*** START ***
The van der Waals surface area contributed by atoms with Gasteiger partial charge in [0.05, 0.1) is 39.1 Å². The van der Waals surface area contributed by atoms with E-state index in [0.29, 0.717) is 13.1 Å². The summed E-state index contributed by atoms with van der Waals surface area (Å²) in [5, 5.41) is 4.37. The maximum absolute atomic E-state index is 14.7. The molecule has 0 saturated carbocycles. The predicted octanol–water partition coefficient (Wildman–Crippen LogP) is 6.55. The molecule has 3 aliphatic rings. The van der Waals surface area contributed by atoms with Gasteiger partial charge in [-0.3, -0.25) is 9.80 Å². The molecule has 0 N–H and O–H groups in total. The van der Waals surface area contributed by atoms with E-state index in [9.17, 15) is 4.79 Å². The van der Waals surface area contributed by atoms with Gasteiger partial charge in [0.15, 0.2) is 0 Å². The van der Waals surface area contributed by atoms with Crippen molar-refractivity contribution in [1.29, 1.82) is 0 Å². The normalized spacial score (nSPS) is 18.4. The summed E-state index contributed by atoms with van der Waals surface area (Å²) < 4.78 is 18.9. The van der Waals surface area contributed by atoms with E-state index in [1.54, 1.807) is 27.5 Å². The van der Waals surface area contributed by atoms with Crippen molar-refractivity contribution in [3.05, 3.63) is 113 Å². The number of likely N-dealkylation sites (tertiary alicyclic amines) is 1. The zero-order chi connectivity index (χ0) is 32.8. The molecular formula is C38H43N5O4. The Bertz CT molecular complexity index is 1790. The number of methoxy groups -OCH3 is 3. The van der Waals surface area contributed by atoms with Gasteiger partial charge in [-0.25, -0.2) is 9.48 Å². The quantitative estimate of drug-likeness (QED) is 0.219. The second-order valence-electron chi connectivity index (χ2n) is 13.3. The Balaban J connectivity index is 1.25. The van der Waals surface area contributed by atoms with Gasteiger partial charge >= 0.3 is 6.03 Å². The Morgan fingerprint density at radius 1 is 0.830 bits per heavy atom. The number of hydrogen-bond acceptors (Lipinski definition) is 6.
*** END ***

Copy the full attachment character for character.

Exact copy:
The van der Waals surface area contributed by atoms with Gasteiger partial charge in [0.05, 0.1) is 39.1 Å². The van der Waals surface area contributed by atoms with E-state index in [0.29, 0.717) is 13.1 Å². The summed E-state index contributed by atoms with van der Waals surface area (Å²) in [5, 5.41) is 4.37. The maximum absolute atomic E-state index is 14.7. The molecule has 0 saturated carbocycles. The predicted octanol–water partition coefficient (Wildman–Crippen LogP) is 6.55. The molecule has 3 aliphatic rings. The van der Waals surface area contributed by atoms with Gasteiger partial charge in [-0.3, -0.25) is 9.80 Å². The molecule has 0 N–H and O–H groups in total. The van der Waals surface area contributed by atoms with E-state index in [9.17, 15) is 4.79 Å². The van der Waals surface area contributed by atoms with Gasteiger partial charge in [0.15, 0.2) is 0 Å². The van der Waals surface area contributed by atoms with Crippen molar-refractivity contribution in [1.29, 1.82) is 0 Å². The normalized spacial score (nSPS) is 18.4. The summed E-state index contributed by atoms with van der Waals surface area (Å²) < 4.78 is 18.9. The van der Waals surface area contributed by atoms with E-state index in [1.54, 1.807) is 27.5 Å². The van der Waals surface area contributed by atoms with Crippen molar-refractivity contribution in [3.05, 3.63) is 113 Å². The number of likely N-dealkylation sites (tertiary alicyclic amines) is 1. The zero-order chi connectivity index (χ0) is 32.8. The molecular formula is C38H43N5O4. The Bertz CT molecular complexity index is 1790. The number of methoxy groups -OCH3 is 3. The van der Waals surface area contributed by atoms with Gasteiger partial charge in [-0.25, -0.2) is 9.48 Å². The quantitative estimate of drug-likeness (QED) is 0.219. The second-order valence-electron chi connectivity index (χ2n) is 13.3. The Balaban J connectivity index is 1.25. The van der Waals surface area contributed by atoms with Gasteiger partial charge >= 0.3 is 6.03 Å². The Morgan fingerprint density at radius 1 is 0.830 bits per heavy atom. The number of hydrogen-bond acceptors (Lipinski definition) is 6.